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Old 09-20-2008, 03:05 PM   #29
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Quote:
Originally Posted by debbie24 View Post
I guess i'll just need to try it.
Yes do. As Granniero said, it's just flour & water and you can always make more.
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Old 09-23-2008, 10:44 AM   #30
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JoeV i tried your bread that night and i'm sorry it took me so long to get back here with my results.

I like the bread alot, was it supposed to rise alot? It rose above the pan but didnt rise any more during baking. The crust is a bit too crusty for us, it was a bit hard and i think its the only thing i didnt like. I personally didnt mind it but the boys did not like it at all. I made grilled cheese sandwich with the bread and it was very good, minus the crust of course for the little ones. Overall i like the bread and i'm glad i tried it.

Thank you so much for the recipe.
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Old 09-23-2008, 11:30 AM   #31
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We've never had a problem with a heavy crust with that recipe. Of course, everyone's oven cooks a little bit differently, and yours may be on the warm side which would give a heavier crust. The test for doneness of bread is an internal temperature of 200-210 F. Whenever I make a new bread recipe, I set my timer for 10 minutes less and check the internal temp in 3-5 minute intervals. By doing this I can determine more closely the time required for that recipe in MY oven. For example, when making rolls with that recipe, I remove them precisely at 13 minutes. The crust is just golden at that point and the internal temp is 200 F or above.

It's funny how people seek out soft crust for their sandwich breads and then look for a crusty crust for their soups and Panini style sandwiches. It's all a process of experimentation to achieve your desired results. One trick for softening crust is to put it in a plastic bag after it's cooled. This traps any moisture inside the bag and softens the crust.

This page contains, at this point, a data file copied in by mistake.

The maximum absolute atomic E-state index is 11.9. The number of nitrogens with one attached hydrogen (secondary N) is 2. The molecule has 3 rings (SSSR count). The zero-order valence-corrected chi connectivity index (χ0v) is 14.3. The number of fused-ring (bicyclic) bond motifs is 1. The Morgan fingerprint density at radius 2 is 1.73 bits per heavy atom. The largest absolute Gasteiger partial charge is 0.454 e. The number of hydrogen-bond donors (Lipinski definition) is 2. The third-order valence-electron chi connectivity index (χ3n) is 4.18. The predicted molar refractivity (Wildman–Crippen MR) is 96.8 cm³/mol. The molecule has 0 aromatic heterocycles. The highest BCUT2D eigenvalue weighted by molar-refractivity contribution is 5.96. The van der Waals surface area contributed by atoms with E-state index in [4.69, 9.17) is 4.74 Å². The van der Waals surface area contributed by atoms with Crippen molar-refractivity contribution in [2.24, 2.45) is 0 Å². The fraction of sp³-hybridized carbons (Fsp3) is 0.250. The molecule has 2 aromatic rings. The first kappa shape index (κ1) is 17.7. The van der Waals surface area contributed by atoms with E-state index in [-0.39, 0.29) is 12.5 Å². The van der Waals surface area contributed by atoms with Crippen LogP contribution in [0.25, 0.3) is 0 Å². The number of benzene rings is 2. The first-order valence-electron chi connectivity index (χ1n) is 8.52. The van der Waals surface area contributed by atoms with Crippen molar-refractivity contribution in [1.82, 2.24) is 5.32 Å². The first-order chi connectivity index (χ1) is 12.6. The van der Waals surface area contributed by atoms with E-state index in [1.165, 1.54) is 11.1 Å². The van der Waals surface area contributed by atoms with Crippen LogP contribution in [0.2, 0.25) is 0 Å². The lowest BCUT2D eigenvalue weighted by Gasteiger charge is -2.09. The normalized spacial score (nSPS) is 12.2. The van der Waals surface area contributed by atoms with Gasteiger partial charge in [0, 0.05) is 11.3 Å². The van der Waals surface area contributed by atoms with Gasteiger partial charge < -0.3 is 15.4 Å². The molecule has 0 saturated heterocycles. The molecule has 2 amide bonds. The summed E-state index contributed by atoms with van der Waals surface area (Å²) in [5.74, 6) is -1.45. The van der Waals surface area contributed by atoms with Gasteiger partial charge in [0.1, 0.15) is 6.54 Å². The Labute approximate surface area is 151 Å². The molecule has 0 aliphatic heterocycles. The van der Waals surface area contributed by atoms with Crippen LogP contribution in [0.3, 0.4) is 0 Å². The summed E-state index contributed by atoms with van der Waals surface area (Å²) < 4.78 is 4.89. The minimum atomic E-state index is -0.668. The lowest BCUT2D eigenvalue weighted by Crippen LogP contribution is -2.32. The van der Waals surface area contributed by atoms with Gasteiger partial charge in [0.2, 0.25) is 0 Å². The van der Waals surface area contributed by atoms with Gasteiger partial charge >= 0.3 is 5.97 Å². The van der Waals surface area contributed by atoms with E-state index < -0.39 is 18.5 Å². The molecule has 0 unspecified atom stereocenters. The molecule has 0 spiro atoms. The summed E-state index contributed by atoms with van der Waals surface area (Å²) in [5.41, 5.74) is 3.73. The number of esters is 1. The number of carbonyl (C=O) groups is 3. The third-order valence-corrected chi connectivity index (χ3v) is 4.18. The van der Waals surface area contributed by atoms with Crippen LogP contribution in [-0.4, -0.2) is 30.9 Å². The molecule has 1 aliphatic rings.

Good Luck!

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Old 09-23-2008, 12:15 PM   #32
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It definitely got softer after it cooled and i put it in a plastic bag but still tough. I have a therm in my oven because it does run hotter than the dial says so i always go by the therm in there. I really do need to get an internal temp therm, i just keep forgetting. I have 2 but they are not instant read and i never know if its accurate so i have to get an instant read one.

Anyway maybe i overkneaded it, would that make a tougher crust?
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Old 09-23-2008, 03:02 PM   #33
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Deb,

Since I've only been baking bread for about 6 months, I rely on a lot answers from veteran bakers and some excellent websites, DC being one of them. While trying to find the cause of a problem for a friend recently, I came across a troubleshooting guide to answer questions to some common problems. It also gives good information about ingredients, structure and baking of bread. The troubleshooting guide is at the bottom of the page.

Check it out and see if this helps answer questions that I don't have answers for. Of course, we can always rely on the many veteral professional and amateur bakers here on DC.

main